Yet if you’re there for the single-player, you won’t feel much disappointment. Bold, breathtaking, and full of fresh life – Halo’s latest game truly does set the bar for the future of the series. Infinite! Though it stumbles, it never falls and, for the foreseeable future, this is a game I do not see dying any time soon. With this game 343 has proved they have the same durability and perceived immortality as Spartans – they don’t die, they just go to hell and regroup.
The setting of Halo Infinite, Zeta Halo, is under occupation by a rogue group of Covenant separatists known as The Banished. Fans of Halo’s spin off series Halo Wars will probably recognise them and their leader – Atriox. Unlike the Covenant, The Banished is not a religious organisation but one that seeks dominion over all life by any means and they’ve set their eyes on Zeta Halo occupying the ring after a six-month brutal war with the UNSC that has left them devastated and broken.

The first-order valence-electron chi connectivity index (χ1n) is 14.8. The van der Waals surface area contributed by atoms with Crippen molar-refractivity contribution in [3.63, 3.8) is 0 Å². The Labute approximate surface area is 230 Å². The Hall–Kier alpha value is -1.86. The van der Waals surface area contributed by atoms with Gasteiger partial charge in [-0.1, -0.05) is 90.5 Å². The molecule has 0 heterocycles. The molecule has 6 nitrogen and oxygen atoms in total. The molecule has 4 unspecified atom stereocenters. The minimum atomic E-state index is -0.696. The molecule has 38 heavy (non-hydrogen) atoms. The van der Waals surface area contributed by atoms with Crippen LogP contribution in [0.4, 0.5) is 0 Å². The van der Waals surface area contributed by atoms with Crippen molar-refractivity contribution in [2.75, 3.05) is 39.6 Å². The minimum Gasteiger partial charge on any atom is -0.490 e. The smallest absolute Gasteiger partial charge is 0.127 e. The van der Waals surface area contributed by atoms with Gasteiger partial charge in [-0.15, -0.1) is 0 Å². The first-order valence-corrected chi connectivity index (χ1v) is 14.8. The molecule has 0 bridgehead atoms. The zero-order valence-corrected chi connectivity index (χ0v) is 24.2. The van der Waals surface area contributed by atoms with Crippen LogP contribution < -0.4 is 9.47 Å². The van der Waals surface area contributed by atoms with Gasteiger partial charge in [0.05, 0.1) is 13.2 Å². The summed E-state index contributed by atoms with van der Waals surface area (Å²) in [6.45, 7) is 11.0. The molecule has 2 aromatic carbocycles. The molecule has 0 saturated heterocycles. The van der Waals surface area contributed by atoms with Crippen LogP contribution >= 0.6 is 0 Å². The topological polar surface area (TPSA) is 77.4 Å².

Your goal as the Master Chief – take the ring, take out the Banished, find out what’s going on with Zeta Halo. It is in all honesty, great fun. Halo infinite is, undoubtedly, a fun and familiar world with all the lush green scenery and grand silver forerunner architecture that will take many a player back to the very first Halo game.
Early into the narrative, we are introduced to Echo-216, a pilot and survivor of the battle above Zeta Halo who discovers the Chief after being lost six months in the vacuum of space. He isn’t a fighter, he isn’t brave or blindly devoted to the UNSC. He’s the first character 343 have introduced in a while that actually has a personality.
There is also a new female A.I. character – The Weapon, a seeming copy of Cortana (from previous games), but with an entirely different personality. From the moment she’s introduced, it’s clear The Weapon is very much the breath of fresh air this game series needs. Unlike Cortana, Weapon is clearly very young and everything she sees and experiences is full of wonder and beauty – and that includes Zeta Halo.